If many people adopt her style of parenting in order to make their children play at Carnegie Hall that would be a shame. Amy Chua is an abusive bully.
She beats her children into submission and claims that they’ll have great self-esteem as well as becoming successful in the competitive jungle of life because they can accomplish the very few things Ms. Chua thinks are important.
“What Chinese parents understand is that nothing is fun until you're good at it. To get good at anything you have to work, and children on their own never want to work, which is why it is crucial to override their preferences.”
“Chinese parents can order their kids to get straight “As.” Western parents can only ask their kids to try their best.”
“Western parents are extremely anxious about their children's self-esteem…Western parents are concerned about their children's psyches. Chinese parents aren't. They assume strength, not fragility, and as a result they behave very differently.”
“Chinese parents demand perfect grades because they believe that their child can get them. If their child doesn't get them, the Chinese parent assumes it's because the child didn't work hard enough. That's why the solution to substandard performance is always to excoriate, punish and shame the child.”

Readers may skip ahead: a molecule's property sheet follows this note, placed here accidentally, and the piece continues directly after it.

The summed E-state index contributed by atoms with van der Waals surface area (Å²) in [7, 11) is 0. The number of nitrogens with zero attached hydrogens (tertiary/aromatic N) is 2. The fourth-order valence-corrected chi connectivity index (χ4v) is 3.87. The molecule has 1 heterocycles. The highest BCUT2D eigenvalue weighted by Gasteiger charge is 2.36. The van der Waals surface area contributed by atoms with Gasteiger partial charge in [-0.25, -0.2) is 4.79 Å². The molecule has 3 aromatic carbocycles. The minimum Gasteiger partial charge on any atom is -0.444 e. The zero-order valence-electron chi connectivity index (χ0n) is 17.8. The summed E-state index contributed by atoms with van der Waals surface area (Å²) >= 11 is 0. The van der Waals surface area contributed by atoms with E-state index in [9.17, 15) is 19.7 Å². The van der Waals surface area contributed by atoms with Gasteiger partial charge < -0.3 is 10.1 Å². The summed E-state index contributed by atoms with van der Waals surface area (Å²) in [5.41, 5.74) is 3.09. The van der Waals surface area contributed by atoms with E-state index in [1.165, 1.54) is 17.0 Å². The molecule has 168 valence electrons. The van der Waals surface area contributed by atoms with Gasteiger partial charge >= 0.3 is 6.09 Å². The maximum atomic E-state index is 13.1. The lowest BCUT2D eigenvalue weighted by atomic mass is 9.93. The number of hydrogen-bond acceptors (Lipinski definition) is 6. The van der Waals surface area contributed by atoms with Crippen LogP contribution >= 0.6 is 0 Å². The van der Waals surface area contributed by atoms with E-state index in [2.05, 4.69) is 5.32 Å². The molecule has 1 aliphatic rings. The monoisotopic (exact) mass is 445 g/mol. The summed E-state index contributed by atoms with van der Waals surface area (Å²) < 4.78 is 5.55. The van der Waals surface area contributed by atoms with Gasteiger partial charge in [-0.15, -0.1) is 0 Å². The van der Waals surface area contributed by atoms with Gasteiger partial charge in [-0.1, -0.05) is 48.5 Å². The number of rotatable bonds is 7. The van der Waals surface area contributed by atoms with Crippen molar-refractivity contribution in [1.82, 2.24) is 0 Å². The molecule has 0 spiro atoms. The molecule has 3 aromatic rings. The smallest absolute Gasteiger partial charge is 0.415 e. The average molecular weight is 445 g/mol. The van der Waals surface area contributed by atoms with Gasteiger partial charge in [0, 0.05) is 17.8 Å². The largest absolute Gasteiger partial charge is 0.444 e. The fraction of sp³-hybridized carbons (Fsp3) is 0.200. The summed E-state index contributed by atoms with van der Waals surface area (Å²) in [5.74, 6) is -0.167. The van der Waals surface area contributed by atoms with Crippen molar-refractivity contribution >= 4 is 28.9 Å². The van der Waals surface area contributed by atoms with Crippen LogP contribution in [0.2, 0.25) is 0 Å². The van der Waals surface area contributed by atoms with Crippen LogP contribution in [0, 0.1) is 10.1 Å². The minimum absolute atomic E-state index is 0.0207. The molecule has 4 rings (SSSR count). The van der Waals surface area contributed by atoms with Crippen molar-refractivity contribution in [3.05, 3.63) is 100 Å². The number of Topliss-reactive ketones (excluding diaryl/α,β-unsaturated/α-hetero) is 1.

There’s a grain of sense in what she says, but that grain is covered by a mountain of brutality that will be successful in creating only slaves or another generation of bullying parents, not in creating fully human beings.
What’s wrong with Ms. Chua’s ideas?
She lives in a kill-or-be-killed world of desperate striving for the most material rewards of success.
She’s rigid, narrow, and all-or-none with only two possibilities.
She allows only a few criteria for success – Stanford or Yale, violin or piano, maybe ballet. I assume only one or two acceptable careers like lawyer or professor.
She assumes that there are only totally slacking children (Americans) or totally successful children (with “Chinese Mothers”). If you give children an inch, they’ll become complete failures.
She thinks that the only way her children can be successful and happy and honor their parents is to be champions at her approved activities.
There’s almost no joy in their lives. Yes, there’s a moment when her daughter masters a difficult two-handed exercise. But the best that the rest of life holds is the thrill of victory and success at winning. There’s no possibility for joy in doing activities that thrill your soul and uplift your spirit.
Ms. Chua has only one value – compete and defeat; win at any cost.
This is a great and necessary value. It has made our society the first world. But if when the only value, when she ignores all the other equally great and necessary values she becomes inhuman – a barbarian, a torturer, no better than a Nazi or Communist or Fascist.